Adaptive learning technologies are touted as an advance in education and a harbinger of what's to come. But although we at Lectica agree that adaptive learning has a great deal to offer, we have some concerns about its current limitations. In an earlier article, I raised the question of how well one of these platforms, Knewton, serves "robust learning"—the kind of learning that leads to deep understanding and usable knowledge. Here are some more general observations.
The great strength of adaptive learning technologies is that they allow students to learn at their own pace. That's big. It's quite enough to be excited about, even if it changes nothing else about how people learn. But in our excitement about this advance, the educational community is in danger of ignoring important shortcomings of these technologies.
First, adaptive learning technologies are built on adaptive testing technologies. Today, these testing technologies are focused on "correctness." Students are moved to the next level of difficulty based on their ability to get correct answers. This is what today's testing technologies measure best. However, although being able to produce or select correct answers is important, it is not an adequate indication of understanding. And without real understanding, knowledge is not usable and can't be built upon effectively over the long term.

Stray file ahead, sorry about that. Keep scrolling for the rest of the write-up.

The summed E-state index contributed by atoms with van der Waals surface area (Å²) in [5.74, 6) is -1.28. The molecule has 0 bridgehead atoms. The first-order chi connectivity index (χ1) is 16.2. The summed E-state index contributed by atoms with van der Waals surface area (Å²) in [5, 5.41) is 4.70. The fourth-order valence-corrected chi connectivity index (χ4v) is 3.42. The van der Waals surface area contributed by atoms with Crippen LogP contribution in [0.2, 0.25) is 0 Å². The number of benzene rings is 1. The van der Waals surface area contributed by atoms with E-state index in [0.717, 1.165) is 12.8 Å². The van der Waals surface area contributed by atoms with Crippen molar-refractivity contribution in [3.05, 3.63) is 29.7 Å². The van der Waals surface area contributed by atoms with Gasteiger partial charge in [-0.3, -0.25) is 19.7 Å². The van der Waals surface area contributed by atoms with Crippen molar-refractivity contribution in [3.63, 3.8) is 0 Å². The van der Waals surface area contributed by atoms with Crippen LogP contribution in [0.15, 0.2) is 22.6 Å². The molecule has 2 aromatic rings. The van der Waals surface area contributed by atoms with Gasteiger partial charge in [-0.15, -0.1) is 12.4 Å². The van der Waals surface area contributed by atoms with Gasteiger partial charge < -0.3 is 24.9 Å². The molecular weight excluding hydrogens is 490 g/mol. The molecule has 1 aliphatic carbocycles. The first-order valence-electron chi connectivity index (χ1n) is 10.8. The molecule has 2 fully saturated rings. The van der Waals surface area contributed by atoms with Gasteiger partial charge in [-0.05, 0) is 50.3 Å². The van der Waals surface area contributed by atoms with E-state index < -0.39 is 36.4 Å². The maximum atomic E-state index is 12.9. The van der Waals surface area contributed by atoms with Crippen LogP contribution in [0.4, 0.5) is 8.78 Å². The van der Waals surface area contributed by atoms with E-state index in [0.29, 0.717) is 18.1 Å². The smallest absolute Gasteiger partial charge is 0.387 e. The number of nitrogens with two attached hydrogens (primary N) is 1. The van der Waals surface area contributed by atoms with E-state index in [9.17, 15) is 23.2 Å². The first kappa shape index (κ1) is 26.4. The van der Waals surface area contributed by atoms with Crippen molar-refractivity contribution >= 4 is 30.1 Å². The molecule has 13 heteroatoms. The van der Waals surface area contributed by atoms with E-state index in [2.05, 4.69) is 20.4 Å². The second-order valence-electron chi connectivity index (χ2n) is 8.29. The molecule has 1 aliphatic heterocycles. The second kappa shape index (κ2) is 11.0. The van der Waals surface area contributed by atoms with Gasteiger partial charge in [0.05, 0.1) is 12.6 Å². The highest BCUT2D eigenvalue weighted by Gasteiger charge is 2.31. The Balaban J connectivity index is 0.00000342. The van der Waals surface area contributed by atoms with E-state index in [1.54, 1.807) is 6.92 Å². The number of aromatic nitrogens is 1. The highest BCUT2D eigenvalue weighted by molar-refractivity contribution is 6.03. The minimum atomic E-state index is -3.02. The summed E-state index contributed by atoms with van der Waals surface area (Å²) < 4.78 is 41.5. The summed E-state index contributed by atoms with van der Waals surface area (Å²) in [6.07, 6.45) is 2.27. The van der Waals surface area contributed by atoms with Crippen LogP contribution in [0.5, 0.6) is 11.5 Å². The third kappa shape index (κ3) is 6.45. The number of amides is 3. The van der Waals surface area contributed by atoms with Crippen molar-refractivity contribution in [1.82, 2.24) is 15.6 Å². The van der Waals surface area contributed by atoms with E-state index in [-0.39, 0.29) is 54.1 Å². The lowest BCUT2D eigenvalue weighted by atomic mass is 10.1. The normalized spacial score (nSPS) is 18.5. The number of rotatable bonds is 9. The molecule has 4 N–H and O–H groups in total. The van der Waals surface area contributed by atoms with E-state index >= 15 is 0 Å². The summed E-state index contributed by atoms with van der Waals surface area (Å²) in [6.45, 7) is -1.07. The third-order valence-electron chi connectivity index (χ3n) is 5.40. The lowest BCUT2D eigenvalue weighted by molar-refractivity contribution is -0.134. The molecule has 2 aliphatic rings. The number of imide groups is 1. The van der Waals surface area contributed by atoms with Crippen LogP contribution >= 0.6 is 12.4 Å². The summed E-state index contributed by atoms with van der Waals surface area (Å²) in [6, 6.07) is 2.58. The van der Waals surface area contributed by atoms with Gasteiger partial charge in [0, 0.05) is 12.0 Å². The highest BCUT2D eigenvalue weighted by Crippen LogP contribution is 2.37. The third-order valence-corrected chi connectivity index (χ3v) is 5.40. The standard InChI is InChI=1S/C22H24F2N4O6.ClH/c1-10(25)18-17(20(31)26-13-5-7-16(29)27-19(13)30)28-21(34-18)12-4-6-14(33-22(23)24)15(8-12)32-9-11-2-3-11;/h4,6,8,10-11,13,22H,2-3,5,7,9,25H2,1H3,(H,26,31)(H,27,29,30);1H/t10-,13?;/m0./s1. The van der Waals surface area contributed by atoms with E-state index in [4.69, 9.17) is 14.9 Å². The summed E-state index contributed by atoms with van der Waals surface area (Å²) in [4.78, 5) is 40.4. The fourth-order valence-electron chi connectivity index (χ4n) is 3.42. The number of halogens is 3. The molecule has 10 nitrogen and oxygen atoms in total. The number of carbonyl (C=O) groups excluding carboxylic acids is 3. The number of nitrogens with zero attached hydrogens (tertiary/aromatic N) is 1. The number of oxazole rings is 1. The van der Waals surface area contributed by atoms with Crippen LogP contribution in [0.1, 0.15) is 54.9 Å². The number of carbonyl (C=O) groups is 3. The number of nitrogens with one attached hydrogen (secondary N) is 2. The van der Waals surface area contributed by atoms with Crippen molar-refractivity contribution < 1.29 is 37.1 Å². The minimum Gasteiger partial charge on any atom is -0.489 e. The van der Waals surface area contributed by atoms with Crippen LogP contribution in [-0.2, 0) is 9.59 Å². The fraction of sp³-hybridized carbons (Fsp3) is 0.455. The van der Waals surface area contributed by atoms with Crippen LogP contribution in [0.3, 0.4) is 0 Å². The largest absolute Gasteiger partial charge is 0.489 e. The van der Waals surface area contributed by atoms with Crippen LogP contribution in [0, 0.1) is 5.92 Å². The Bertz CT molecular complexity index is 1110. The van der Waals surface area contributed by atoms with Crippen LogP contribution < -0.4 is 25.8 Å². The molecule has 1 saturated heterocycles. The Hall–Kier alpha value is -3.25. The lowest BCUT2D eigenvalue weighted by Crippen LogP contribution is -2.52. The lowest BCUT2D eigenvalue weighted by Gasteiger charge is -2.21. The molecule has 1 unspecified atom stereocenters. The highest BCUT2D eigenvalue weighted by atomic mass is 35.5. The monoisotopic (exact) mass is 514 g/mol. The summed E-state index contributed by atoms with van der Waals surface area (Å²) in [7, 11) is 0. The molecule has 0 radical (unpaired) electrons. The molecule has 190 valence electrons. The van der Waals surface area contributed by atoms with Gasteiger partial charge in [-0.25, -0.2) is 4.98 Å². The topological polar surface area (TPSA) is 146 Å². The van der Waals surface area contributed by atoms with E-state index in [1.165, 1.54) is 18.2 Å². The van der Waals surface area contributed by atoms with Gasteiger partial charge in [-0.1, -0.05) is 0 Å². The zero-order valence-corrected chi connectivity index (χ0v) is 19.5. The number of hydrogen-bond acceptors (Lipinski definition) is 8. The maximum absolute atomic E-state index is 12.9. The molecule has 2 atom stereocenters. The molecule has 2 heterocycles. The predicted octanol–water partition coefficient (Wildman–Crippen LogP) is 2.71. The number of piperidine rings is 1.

Second, today's adaptive learning technologies are focused on a narrow range of content—the kind of content psychometricians know how to build tests for—mostly math and science (with an awkward nod to literacy). In public education during the last 20 years, we've experienced a gradual narrowing of the curriculum, largely because of high stakes testing and its narrow focus. Today's adaptive learning technologies suffer from the same limitations and are likely to reinforce this trend.
Third, the success of adaptive learning technologies is measured with standardized tests of correctness. Higher scores will help more students get into college—after all, colleges use these tests to decide who will be admitted. But we have no idea how well higher scores on these tests translate into life success. Efforts to demonstrate the relevance of educational practices are few and far between. And notably, there are many examples of highly successful individuals who were poor players in the education game—including several of the worlds' most productive and influential people.
Fourth, some proponents of online adaptive learning believe that it can and should replace (or marginalize) teachers and classrooms. This is concerning. Education is more than a process of accumulating facts. For one thing, it plays an enormous role in socialization. Good teachers and classrooms offer students opportunities to build knowledge while learning how to engage and work with diverse others. Great teachers catalyze optimal learning and engagement by leveraging students' interests, knowledge, skills, and dispositions. They also encourage students to put what they're learning to work in everyday life—both on their own and in collaboration with others.
Lectica has a strong interest in adaptive learning and the technologies that deliver it. We anticipate that over the next few years, our assessment technology will be integrated into adaptive learning platforms to help expand their subject matter and ensure that students are building robust, usable knowledge. We will also be working hard to ensure that these platforms are part of a well-thought out, evidence-based approach to education—one that fosters the development of tomorrow's skills—the full range of skills and knowledge required for success in a complex and rapidly changing world.